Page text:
Abstract Detail



Population Genetics/Genomics

Wessinger, Carolyn [1], Kelly, John [2], Hileman, Lena [3].

The genomic basis of pollination syndrome divergence: insights from the Penstemon virgatus species complex.

In the genus Penstemon, flowers adapted to hummingbird pollination have repeatedly evolved (at least 12 times) from flowers adapted to pollination by bees (and wasps) on a relatively short evolutionary timescale. This transition involves the evolution of narrow red flowers that produce large amounts of nectar. Such a widespread pattern of repeated evolution makes Penstemon an ideal system to understand population genetic processes that contribute to repeated evolution in related organisms. Here we examine patterns of genome-wide genetic variation in a trio of closely-related and geographically overlapping Penstemon taxa that capture both bee and hummingbird pollination syndromes.  
We sampled eight individuals from each of four populations of P. virgatus var. asa-grayi (bee syndrome), three populations of P. neomexicanus(bee syndrome), and five populations of P. barbatus (hummingbird syndrome). These species have partially overlapping distributions in New Mexico and Colorado. We generated genome-wide SNP markers using shallow genome sequence data and cataloged patterns of polymorphism. We assessed the degree to which genomic variation is partitioned by population, by named taxon, and by pollination syndrome. We contrasted the pattern of polymorphism in genomic regions known to underlie floral divergence between P. barbatus vs. P. neomexicanus to the pattern of polymorphism in the rest of the genome. We discuss the patterns of genomic divergence in the context of transitions to hummingbird pollination.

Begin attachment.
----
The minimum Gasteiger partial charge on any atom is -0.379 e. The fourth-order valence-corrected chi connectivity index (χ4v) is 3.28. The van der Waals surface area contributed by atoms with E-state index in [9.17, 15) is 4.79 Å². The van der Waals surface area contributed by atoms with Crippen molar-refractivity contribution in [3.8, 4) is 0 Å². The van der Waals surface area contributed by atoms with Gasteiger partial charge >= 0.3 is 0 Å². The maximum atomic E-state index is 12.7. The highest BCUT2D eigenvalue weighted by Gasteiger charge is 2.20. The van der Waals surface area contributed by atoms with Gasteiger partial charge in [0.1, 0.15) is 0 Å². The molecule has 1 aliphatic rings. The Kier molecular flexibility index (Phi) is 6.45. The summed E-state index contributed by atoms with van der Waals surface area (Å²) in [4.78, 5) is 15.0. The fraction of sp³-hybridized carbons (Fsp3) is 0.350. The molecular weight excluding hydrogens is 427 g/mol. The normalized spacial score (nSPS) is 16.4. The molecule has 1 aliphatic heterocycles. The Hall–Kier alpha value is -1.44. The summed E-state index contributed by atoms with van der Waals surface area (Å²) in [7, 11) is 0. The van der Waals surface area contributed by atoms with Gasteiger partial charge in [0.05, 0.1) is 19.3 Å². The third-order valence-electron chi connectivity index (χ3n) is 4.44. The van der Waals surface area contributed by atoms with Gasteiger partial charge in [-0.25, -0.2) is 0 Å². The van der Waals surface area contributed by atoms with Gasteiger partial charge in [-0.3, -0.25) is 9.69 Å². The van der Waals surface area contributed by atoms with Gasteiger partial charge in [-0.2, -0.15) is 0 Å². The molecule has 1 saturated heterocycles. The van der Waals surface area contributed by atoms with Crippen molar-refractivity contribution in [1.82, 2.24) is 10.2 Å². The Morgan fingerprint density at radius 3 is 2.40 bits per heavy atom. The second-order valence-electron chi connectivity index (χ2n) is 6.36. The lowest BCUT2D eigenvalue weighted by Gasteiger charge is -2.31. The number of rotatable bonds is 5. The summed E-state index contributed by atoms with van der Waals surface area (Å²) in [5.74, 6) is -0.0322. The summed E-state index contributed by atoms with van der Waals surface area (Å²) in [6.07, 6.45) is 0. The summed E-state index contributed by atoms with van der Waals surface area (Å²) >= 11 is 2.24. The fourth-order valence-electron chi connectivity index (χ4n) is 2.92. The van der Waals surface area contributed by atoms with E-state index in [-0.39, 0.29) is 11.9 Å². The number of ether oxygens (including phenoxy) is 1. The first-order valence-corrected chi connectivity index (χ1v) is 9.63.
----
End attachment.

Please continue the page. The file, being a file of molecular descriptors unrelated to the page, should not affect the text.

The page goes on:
1 - University Of Kansas, EEB, 1200 Sunnyside Avenue, Lawrence, KS, 66045, United States
2 - University of Kansas, EEB, 1200 Sunnyside Ave, Lawrence, KS, 66045, USA
3 - University Of Kansas, Ecology And Evolutionary Biology, 1200 Sunnyside Avenue, Lawrence, KS, 66045, United States

Keywords:
pollination syndrome
multiplexed shotgun genotyping
FST
Penstemon.

Presentation Type: Oral Paper
Number: 0002
Abstract ID:449
Candidate for Awards:None


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